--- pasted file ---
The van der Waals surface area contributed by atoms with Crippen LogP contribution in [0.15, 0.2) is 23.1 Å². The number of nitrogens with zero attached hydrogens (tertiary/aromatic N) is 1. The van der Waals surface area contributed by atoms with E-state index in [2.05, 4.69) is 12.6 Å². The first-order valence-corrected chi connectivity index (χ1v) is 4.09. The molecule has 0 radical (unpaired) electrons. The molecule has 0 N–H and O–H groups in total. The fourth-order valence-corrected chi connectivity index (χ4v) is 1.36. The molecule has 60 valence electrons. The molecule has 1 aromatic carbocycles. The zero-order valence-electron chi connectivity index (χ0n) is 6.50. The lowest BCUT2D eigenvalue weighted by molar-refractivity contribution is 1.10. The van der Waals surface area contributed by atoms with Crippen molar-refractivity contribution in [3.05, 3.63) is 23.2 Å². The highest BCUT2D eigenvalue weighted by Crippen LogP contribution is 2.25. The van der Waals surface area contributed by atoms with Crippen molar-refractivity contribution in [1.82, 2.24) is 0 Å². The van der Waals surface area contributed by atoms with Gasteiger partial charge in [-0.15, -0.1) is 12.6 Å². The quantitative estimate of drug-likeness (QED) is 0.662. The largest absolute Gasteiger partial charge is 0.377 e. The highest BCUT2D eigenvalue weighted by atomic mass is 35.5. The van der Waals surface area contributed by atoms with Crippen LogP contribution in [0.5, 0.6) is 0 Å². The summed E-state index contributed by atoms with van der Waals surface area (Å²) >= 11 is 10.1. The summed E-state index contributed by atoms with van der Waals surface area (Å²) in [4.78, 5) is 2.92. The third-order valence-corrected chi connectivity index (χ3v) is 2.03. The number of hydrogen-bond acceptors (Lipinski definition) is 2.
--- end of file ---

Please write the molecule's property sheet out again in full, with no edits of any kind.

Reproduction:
The van der Waals surface area contributed by atoms with Crippen LogP contribution in [0.15, 0.2) is 23.1 Å². The number of nitrogens with zero attached hydrogens (tertiary/aromatic N) is 1. The van der Waals surface area contributed by atoms with E-state index in [2.05, 4.69) is 12.6 Å². The first-order valence-corrected chi connectivity index (χ1v) is 4.09. The molecule has 0 radical (unpaired) electrons. The molecule has 0 N–H and O–H groups in total. The fourth-order valence-corrected chi connectivity index (χ4v) is 1.36. The molecule has 60 valence electrons. The molecule has 1 aromatic carbocycles. The zero-order valence-electron chi connectivity index (χ0n) is 6.50. The lowest BCUT2D eigenvalue weighted by molar-refractivity contribution is 1.10. The van der Waals surface area contributed by atoms with Crippen molar-refractivity contribution in [3.05, 3.63) is 23.2 Å². The highest BCUT2D eigenvalue weighted by Crippen LogP contribution is 2.25. The van der Waals surface area contributed by atoms with Crippen molar-refractivity contribution in [1.82, 2.24) is 0 Å². The van der Waals surface area contributed by atoms with Gasteiger partial charge in [-0.15, -0.1) is 12.6 Å². The quantitative estimate of drug-likeness (QED) is 0.662. The largest absolute Gasteiger partial charge is 0.377 e. The highest BCUT2D eigenvalue weighted by atomic mass is 35.5. The van der Waals surface area contributed by atoms with Crippen LogP contribution in [0.5, 0.6) is 0 Å². The summed E-state index contributed by atoms with van der Waals surface area (Å²) >= 11 is 10.1. The summed E-state index contributed by atoms with van der Waals surface area (Å²) in [4.78, 5) is 2.92. The third-order valence-corrected chi connectivity index (χ3v) is 2.03. The number of hydrogen-bond acceptors (Lipinski definition) is 2.